WHEN the education ministry set up a committee in early 2011 work out a plan towards institution of a separate pay commission for teachers apparently in compliance with the Awami League-led government’s election pledge, it indeed raised high hopes among teachers in general and those, who have been organising movement for such a commission over the last decade, in particular. Regrettably, however, according to a New Age report on Monday quoting one of its members, the committee has met only once till date reinforcing the suspicion that a separate pay scale for teachers is unlikely to be in place during the current tenure of the government. Moreover, the respective directorates are yet to respond to the committee that sought the number of teachers working with the former and financial estimation almost two years ago. More importantly, the current national budget, the last one of the incumbent government, has no mention of the separate pay commission for teachers. One also needs to keep in mind that after the committee makes the necessary recommendations, the ministry will need enough time to finalise them.
Educationists have rightly pointed out in the report that a higher salary structure for teachers is crucial as far as a sustainable development of the education sector is concerned. In addition, such a step would play an important role in recruiting meritorious and efficient people as teachers, something largely absent in the sector resulting, among others, in the worrying decline in the overall quality of education. One cannot rule out the arguments made more often than not by the teachers’ leaders, while dealing with the allegations rampant for long that many of them usually remain busy most of a day doing anything but attending to their students, that low pay and benefits significantly contribute to this. What is more unfortunate is that such an unfortunate situation has been prevailing in the education sector despite the fact recognised by all quarters that education is the backbone of a nation and key to its achieving the goals, social and economic, within a particular period.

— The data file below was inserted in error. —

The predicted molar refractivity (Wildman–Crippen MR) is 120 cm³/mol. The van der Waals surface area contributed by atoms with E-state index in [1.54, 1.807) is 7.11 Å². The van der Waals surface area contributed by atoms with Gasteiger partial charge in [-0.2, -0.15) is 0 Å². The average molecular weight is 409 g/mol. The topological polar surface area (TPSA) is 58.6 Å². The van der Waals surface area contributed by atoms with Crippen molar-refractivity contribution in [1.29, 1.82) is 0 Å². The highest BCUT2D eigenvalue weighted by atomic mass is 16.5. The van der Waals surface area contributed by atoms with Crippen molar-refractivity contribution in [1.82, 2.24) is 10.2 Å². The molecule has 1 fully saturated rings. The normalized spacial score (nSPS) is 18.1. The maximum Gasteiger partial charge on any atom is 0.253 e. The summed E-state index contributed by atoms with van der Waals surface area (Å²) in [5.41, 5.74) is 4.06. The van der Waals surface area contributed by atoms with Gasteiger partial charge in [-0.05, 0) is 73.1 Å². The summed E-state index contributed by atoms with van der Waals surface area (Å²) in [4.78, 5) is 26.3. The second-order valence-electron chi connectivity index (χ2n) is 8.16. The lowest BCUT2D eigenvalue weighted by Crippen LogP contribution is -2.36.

No doubt the incumbent government has taken so far a number of steps such as including some thousands of their colleagues in the monthly pay order scheme and hiking the amount of their medical and house-rent benefits for the welfare of non-government teachers in particular who make up the largest section of the people working at the education sector. But it can in no way redress the latter’s disappointment to be caused by the delay in making a separate pay scale for them a reality. The government is well advised to end reluctance, if any, at translating the words repeatedly given by the ministers concerned even in the last six months about establishing a separate pay commission for teachers soon.
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